Basketball is a demanding sport. Players must be strong, fast and agile. Basketball strength training conditions muscles by increasing the strength of muscle contraction, along with reaction time and flexibility. The end result is a player who can move quickly, can evade opponents and can pass and shoot with power and strength. Strength training also is a good way to help decrease the chances of injury and the amount of time that injuries take to heal.
Many other sports concentrate more heavily on total body strength training than basketball does, but this focus is beginning to shift as basketball players and coaches realize the importance of lower body strength and agility. Because players must use their hips, legs, knees, ankles and feet to run, jump, shuffle and cut for long periods of time, basketball strength training has taken on more of a total body approach than in the past. As competition gets tougher, many coaches expect players to be in good physical condition before early season practices begin. The offseason is considered to be the optimal time to get strong before the season begins. Strength training regimens should begin and continue throughout the offseason.
Training programs for basketball players are not all the same. Typically, basketball strength training regimens should be tailored to the primary position of the player. Small forwards and guards are directed to work on muscle tone to add strength and not bulk, and power forwards and centers are expected to build more bulk. Muscle tone without bulk is the result of training with less weight but doing more repetitions. Bulk is added by doing the opposite.
Children who are participating in basketball strength training give cause for specific consideration and concern. Growth plates can be affected by a child whose body is not developmentally prepared to handle weightlifting, so resistance training using the child's own body weight is recommended. Simple exercises such as push-ups, chin-ups, sit-ups, leg raises, calf raises and dips are enough to build a child's strength, flexibility, stamina and self-confidence. It is important to stress proper stretching and exercise techniques to avoid injury and maximize results.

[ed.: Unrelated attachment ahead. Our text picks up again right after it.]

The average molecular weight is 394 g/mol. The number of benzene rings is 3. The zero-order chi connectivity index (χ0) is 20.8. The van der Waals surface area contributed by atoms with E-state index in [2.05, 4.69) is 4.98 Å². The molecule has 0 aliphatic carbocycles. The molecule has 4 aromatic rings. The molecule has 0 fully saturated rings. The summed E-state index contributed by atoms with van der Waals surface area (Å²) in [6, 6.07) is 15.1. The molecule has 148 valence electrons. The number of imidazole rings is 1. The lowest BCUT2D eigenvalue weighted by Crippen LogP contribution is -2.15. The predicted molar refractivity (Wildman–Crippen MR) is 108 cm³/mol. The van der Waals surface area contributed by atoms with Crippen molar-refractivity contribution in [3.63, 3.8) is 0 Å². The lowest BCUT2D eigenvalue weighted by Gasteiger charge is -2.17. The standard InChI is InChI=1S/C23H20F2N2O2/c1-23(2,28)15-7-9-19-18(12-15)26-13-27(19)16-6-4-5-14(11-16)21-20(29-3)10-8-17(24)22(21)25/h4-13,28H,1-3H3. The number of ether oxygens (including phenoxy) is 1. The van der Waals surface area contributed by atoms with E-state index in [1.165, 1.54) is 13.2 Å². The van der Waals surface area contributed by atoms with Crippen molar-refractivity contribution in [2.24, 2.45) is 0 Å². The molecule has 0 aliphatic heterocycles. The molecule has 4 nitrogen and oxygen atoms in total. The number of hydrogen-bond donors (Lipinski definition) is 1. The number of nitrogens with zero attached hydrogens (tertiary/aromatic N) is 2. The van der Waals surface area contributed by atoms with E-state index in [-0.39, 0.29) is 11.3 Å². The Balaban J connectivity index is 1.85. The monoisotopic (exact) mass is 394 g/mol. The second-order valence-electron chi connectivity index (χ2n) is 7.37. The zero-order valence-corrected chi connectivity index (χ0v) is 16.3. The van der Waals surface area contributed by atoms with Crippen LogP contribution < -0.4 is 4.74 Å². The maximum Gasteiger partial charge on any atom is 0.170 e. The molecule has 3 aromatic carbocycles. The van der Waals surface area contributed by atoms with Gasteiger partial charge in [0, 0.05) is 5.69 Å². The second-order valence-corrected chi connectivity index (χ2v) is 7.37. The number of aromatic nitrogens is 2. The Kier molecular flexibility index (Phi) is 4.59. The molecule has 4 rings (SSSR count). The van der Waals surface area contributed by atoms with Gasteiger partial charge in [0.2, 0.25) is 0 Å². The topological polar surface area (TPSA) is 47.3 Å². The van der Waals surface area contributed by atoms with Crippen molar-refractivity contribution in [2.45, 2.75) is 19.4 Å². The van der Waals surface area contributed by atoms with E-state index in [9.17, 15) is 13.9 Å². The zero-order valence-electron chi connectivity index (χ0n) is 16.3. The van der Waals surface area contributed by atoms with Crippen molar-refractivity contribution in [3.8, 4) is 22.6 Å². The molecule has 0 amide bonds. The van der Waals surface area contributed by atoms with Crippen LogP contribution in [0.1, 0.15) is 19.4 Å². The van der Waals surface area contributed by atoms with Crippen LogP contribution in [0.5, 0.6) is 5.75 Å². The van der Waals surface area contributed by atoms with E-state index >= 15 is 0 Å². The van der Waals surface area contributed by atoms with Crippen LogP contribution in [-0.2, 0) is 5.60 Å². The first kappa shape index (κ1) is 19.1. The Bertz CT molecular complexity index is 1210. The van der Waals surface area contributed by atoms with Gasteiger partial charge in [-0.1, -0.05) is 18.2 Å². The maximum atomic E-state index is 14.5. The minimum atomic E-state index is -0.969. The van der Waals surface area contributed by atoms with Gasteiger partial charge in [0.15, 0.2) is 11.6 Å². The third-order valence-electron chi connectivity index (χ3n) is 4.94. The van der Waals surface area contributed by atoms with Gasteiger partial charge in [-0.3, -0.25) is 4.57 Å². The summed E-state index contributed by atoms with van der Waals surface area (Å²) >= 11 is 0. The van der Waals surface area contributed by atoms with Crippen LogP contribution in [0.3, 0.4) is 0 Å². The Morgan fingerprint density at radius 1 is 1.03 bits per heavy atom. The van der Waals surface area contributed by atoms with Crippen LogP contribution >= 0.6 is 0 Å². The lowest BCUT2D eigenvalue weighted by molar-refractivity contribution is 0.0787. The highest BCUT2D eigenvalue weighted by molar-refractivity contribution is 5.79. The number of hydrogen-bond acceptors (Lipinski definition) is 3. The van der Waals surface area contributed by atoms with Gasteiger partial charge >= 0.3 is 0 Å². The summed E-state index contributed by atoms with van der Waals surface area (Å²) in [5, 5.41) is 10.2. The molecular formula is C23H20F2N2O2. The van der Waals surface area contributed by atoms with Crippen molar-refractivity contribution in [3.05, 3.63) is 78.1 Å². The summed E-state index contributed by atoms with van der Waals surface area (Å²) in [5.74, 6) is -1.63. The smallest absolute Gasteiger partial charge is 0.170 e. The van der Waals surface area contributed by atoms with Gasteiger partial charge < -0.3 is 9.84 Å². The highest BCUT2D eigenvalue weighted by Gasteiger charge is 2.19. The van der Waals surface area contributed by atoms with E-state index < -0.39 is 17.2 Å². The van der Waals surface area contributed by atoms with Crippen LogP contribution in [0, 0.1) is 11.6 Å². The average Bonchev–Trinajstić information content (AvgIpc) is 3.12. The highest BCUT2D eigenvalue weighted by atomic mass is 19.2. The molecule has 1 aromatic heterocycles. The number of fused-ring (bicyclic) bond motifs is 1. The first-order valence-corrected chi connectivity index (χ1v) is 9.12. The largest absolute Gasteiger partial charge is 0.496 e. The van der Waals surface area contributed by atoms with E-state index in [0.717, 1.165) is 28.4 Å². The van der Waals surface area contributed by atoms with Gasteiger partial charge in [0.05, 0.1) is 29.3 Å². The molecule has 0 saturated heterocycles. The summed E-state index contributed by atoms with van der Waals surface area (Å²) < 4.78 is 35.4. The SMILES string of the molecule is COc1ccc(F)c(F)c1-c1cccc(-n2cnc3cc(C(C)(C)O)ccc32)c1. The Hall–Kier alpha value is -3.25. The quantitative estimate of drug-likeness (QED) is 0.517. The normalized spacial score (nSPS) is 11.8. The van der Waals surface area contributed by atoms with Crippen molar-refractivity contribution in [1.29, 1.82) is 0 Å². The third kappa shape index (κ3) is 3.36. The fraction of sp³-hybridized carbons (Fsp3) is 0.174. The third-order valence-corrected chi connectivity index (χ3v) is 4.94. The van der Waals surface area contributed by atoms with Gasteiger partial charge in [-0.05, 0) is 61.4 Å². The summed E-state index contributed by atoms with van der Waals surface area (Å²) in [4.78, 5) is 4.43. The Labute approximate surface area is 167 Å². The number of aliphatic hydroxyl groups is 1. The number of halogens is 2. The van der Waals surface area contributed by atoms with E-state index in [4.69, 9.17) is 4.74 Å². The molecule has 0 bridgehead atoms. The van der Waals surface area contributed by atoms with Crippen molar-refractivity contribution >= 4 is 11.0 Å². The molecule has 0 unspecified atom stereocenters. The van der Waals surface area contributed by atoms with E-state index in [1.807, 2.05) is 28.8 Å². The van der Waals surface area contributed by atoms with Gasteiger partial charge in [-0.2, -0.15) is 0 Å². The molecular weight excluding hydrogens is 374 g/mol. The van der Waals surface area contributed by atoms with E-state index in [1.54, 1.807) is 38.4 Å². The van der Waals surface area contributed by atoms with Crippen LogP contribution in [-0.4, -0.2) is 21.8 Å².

High school and college students can focus more on free weights and resistance machines than younger students can. Prior to lifting, players need to stretch and warm up with a light cardiovascular exercise, such as jogging, rope-skipping or other quick exercise to raise the heart rate. This helps to warm up the muscles and prepare them for weights, and it helps burn excess fat and increase endurance. Weightlifting exercises should be done in muscle groups. A typical three-day routine works the chest, biceps and triceps on the first day, and the second and third days follow with the thighs, hamstrings and calves and then with the back, shoulders and abdominals.
Professional basketball players have detailed workouts and basketball strength training regimens throughout the season and the offseason. It is imperative for players to be in great shape for the season, so the offseason is not a vacation time when players can slack off of healthy habits and staying in shape. Skilled professional trainers and coaches use many different methods to encourage players to continue developing strength and agility throughout the year. Team doctors monitor the health of players and adjust routines according to need.
It is important to ensure that a player has the ability to participate in a basketball strength training program prior to allowing the player to begin. A complete physical assessment should be done by a qualified medical professional to ensure that the player's body can handle the stress of a particular workout program. The workouts should be monitored by an educated trainer or coach who can monitor heart rate, breathing and proper form. It also is important that the coach, trainer or workout partner be able to "spot" the player if they get into trouble or aid the player in case of injury.